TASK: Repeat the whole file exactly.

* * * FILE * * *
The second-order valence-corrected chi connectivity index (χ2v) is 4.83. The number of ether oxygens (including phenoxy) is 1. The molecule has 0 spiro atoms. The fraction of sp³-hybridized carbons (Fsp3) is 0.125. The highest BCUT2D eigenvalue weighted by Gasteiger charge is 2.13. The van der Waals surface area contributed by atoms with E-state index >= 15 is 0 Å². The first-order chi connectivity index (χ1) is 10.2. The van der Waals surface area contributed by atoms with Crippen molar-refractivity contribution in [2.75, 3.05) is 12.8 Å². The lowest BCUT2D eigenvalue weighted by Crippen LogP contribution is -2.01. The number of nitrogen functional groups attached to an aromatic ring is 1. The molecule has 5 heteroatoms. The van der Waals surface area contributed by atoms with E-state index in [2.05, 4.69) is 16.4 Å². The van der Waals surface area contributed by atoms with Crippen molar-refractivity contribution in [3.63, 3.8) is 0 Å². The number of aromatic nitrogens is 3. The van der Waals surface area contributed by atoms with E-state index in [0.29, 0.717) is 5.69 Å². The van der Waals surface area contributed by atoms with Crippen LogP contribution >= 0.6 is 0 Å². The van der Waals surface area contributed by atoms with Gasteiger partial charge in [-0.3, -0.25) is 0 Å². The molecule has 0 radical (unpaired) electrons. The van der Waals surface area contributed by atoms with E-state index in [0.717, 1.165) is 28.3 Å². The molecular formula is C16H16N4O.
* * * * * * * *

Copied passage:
The second-order valence-corrected chi connectivity index (χ2v) is 4.83. The number of ether oxygens (including phenoxy) is 1. The molecule has 0 spiro atoms. The fraction of sp³-hybridized carbons (Fsp3) is 0.125. The highest BCUT2D eigenvalue weighted by Gasteiger charge is 2.13. The van der Waals surface area contributed by atoms with E-state index >= 15 is 0 Å². The first-order chi connectivity index (χ1) is 10.2. The van der Waals surface area contributed by atoms with Crippen molar-refractivity contribution in [2.75, 3.05) is 12.8 Å². The lowest BCUT2D eigenvalue weighted by Crippen LogP contribution is -2.01. The number of nitrogen functional groups attached to an aromatic ring is 1. The molecule has 5 heteroatoms. The van der Waals surface area contributed by atoms with E-state index in [2.05, 4.69) is 16.4 Å². The van der Waals surface area contributed by atoms with Crippen molar-refractivity contribution in [3.63, 3.8) is 0 Å². The number of aromatic nitrogens is 3. The van der Waals surface area contributed by atoms with E-state index in [0.29, 0.717) is 5.69 Å². The van der Waals surface area contributed by atoms with Crippen LogP contribution >= 0.6 is 0 Å². The van der Waals surface area contributed by atoms with Gasteiger partial charge in [-0.3, -0.25) is 0 Å². The molecule has 0 radical (unpaired) electrons. The van der Waals surface area contributed by atoms with E-state index in [0.717, 1.165) is 28.3 Å². The molecular formula is C16H16N4O.